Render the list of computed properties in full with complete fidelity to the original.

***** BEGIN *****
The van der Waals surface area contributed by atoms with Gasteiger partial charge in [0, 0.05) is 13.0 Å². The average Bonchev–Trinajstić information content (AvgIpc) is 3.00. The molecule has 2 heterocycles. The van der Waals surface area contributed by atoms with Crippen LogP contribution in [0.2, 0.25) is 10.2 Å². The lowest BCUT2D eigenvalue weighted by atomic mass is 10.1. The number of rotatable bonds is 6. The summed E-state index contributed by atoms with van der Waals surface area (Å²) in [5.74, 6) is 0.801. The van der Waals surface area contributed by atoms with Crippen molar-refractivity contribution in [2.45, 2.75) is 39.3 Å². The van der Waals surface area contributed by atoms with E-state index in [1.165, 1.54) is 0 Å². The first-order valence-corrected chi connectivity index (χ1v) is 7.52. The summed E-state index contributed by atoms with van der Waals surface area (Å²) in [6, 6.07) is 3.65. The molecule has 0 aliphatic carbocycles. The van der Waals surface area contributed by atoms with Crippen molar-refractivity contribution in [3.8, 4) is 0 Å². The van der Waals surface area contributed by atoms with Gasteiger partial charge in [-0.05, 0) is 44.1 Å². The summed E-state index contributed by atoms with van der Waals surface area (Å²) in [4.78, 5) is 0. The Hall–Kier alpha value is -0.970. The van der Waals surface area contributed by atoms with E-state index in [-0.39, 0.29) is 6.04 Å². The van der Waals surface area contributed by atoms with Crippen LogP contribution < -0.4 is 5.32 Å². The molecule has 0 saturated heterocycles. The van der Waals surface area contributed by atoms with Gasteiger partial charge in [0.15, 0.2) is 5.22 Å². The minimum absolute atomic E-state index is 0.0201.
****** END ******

The van der Waals surface area contributed by atoms with Gasteiger partial charge in [0, 0.05) is 13.0 Å². The average Bonchev–Trinajstić information content (AvgIpc) is 3.00. The molecule has 2 heterocycles. The van der Waals surface area contributed by atoms with Crippen LogP contribution in [0.2, 0.25) is 10.2 Å². The lowest BCUT2D eigenvalue weighted by atomic mass is 10.1. The number of rotatable bonds is 6. The summed E-state index contributed by atoms with van der Waals surface area (Å²) in [5.74, 6) is 0.801. The van der Waals surface area contributed by atoms with Crippen molar-refractivity contribution in [2.45, 2.75) is 39.3 Å². The van der Waals surface area contributed by atoms with E-state index in [1.165, 1.54) is 0 Å². The first-order valence-corrected chi connectivity index (χ1v) is 7.52. The summed E-state index contributed by atoms with van der Waals surface area (Å²) in [6, 6.07) is 3.65. The molecule has 0 aliphatic carbocycles. The van der Waals surface area contributed by atoms with Crippen molar-refractivity contribution in [3.8, 4) is 0 Å². The van der Waals surface area contributed by atoms with Gasteiger partial charge in [-0.05, 0) is 44.1 Å². The summed E-state index contributed by atoms with van der Waals surface area (Å²) in [4.78, 5) is 0. The Hall–Kier alpha value is -0.970. The van der Waals surface area contributed by atoms with E-state index in [-0.39, 0.29) is 6.04 Å². The van der Waals surface area contributed by atoms with Crippen LogP contribution < -0.4 is 5.32 Å². The molecule has 0 saturated heterocycles. The van der Waals surface area contributed by atoms with Gasteiger partial charge in [0.15, 0.2) is 5.22 Å². The minimum absolute atomic E-state index is 0.0201.